We backtracked to El Calafate in Argentina to catch our flight out of Patagonia. The cost of a flight goes up a lot if you fly between countries, so we kept our flights domestic within Argentina. We had decided to visit Iguazu Falls directly after Patagonia to minimize the separate travel legs. Most people do a round trip out of Buenos Aires. We had a quick layover in Buenos Aires but arrived in Iguazú late in the evening after a full day of flying.
Iguazú is a different world from Patagonia. In 48 hours we had traveled 2,000 miles north. We went from wide open spaces and cool air to the hot, humid jungle. We had to adjust quickly to the heat, but we were pretty excited to ditch the layers for a little while. In Patagonia you need to be prepared for hot, cold, and rain every time you step outside.
We had one full day in Iguazú to visit the falls. We bought our bus tickets early in the morning and headed to the park just outside of town. This was the busiest and most familiar style of park we had visited. It reminded us of a zoo back home with the welcome center, gift shop, cafeterias and meandering sidewalks. Upon arriving to the park we booked a boat tour to get up close to the falls and we started our journey through the walkways of the park.
There is a good bit of wildlife to lookout for while walking. We saw a few monkeys and many coatíes (raccoon-ish). Both looked like they would try to steal our lunch. We also saw two alligators and a toucan which was pretty awesome. Small waterfalls (a measly 100 feet tall or so) dot the trail before the jungle opens up for the main show. A mile long on the right side falls cascade over the rocks, ending in a misty horseshoe. There is an island in the middle, and another huge set of falls to its left, shared with the Brazilian border. These are the biggest set of waterfalls in the world, and they are so massive you can't fit them in a single picture. We saw helicopters circling overhead, and that is certainly the only way to see them all. We walked a few paths that go very close to some of the smaller falls, and then jumped on our boat tour that took us right to the edge of the big falls. By lunch time we were absolutely soaked. Unlike the tours at Niagara, these boats are more of a speedboat than ferry, and jetting under the falls was a highlight of our trip.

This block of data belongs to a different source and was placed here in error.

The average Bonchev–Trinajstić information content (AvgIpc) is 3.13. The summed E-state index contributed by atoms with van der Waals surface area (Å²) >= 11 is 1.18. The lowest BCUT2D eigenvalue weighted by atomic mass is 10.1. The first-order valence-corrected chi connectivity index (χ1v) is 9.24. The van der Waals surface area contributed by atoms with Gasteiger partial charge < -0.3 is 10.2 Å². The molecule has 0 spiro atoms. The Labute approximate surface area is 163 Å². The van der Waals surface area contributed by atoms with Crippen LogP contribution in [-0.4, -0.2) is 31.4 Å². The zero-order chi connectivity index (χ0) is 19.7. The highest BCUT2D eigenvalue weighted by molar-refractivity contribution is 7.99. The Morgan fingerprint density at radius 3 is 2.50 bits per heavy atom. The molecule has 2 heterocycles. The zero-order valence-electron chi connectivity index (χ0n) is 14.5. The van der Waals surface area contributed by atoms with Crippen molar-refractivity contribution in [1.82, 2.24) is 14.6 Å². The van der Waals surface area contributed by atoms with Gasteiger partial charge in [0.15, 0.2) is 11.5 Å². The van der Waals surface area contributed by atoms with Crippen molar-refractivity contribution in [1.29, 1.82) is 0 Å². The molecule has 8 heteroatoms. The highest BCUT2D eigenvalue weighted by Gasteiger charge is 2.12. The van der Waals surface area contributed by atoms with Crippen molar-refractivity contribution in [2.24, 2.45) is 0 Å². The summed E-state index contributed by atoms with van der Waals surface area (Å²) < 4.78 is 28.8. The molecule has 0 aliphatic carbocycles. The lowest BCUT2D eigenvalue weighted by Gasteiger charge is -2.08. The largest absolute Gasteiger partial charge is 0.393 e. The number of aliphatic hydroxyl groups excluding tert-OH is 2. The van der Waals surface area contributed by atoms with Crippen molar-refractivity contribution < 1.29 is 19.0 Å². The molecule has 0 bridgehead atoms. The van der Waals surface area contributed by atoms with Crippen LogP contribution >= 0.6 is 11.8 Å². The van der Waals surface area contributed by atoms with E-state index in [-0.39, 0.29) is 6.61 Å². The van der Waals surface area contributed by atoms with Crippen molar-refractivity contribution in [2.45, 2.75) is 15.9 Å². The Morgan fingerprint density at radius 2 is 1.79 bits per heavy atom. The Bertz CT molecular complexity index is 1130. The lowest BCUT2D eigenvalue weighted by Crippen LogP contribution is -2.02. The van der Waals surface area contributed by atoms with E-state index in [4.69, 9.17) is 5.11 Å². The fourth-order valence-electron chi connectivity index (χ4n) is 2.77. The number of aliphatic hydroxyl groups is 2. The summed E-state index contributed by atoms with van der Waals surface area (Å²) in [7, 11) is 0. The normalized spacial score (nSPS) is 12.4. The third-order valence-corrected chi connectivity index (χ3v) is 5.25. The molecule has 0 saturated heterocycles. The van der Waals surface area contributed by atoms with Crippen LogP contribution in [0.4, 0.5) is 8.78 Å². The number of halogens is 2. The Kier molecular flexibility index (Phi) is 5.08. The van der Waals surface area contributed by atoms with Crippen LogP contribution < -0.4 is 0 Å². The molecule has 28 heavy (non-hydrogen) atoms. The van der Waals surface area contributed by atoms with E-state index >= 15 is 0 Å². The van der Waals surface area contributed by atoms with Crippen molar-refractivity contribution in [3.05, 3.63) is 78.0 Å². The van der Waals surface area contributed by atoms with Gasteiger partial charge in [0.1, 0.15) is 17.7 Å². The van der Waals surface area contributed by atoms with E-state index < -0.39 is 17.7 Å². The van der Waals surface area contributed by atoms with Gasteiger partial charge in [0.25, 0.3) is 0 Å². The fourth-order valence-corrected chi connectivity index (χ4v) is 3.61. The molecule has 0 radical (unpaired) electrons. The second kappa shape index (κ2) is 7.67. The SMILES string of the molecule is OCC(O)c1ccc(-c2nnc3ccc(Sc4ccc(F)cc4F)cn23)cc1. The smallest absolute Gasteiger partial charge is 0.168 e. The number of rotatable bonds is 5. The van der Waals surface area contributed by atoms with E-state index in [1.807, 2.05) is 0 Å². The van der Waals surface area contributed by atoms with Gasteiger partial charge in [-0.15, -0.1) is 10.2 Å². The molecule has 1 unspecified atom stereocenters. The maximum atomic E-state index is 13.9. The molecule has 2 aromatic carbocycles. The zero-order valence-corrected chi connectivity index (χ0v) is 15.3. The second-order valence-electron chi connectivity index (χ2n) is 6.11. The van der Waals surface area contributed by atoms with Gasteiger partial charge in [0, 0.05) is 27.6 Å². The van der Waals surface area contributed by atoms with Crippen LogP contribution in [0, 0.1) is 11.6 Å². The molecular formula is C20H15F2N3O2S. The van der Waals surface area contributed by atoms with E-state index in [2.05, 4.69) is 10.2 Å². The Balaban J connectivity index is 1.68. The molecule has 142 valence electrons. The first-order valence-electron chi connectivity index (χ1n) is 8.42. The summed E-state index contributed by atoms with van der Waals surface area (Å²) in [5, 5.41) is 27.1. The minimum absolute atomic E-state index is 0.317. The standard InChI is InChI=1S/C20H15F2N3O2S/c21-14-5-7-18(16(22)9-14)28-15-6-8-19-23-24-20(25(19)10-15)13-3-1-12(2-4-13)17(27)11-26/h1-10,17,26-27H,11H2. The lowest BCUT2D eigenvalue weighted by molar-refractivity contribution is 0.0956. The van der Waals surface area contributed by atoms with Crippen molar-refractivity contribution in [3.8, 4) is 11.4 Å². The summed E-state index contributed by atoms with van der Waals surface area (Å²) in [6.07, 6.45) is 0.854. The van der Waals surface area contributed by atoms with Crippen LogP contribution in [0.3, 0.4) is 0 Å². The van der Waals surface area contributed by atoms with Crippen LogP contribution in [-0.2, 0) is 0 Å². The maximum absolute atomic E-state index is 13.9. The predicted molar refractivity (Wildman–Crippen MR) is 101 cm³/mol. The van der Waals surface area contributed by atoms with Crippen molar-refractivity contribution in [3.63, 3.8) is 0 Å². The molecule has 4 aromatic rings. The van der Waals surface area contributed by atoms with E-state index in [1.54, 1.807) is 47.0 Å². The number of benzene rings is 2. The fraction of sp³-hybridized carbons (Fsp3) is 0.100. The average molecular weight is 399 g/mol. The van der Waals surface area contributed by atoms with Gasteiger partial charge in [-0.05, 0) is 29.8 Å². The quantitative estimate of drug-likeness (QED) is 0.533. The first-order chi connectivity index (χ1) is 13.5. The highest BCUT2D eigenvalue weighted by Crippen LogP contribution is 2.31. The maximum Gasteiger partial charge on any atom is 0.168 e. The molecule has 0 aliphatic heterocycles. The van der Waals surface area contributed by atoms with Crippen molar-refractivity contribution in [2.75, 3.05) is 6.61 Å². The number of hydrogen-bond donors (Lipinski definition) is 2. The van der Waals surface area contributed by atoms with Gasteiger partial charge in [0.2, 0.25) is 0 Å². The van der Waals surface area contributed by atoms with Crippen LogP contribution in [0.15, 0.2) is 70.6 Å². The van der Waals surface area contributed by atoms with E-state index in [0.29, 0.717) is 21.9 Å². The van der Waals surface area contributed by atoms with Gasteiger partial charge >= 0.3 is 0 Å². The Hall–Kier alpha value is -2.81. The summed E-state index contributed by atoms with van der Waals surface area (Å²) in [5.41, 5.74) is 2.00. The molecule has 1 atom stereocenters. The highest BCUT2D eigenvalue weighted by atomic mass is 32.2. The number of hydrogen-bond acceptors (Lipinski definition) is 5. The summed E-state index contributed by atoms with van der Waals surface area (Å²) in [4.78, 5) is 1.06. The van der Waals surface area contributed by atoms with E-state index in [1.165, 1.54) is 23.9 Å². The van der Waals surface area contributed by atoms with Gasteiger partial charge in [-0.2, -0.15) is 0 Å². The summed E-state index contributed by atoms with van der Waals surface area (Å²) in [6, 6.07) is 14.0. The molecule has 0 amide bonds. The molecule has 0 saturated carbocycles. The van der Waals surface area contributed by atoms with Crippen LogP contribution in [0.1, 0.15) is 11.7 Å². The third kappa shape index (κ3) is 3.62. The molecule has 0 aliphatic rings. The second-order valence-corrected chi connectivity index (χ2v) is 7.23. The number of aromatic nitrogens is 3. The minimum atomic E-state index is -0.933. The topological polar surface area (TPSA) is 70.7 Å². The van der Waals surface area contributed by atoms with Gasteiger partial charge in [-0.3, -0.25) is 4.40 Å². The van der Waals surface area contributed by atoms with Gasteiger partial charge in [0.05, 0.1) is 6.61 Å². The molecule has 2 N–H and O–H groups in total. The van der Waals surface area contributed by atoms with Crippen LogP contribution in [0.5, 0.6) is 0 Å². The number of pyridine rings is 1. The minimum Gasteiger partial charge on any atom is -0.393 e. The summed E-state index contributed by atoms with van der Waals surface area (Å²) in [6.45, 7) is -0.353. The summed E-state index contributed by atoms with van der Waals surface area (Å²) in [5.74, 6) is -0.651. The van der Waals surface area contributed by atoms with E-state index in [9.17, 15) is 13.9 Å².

We walked a final trail to the top of the biggest horseshoe, called The Devil's Throat, where its tough to even see what happening due to all of the mist. We were able to float on a raft back toward the exit to relax and experience the river and jungle. In all we spent about six hours in the park. We definitely thought it was worthwhile to add this pit stop into our trip before heading back to Buenos Aires.
Chris & Taylor
Read our travel blog as we visit three continents in 2017.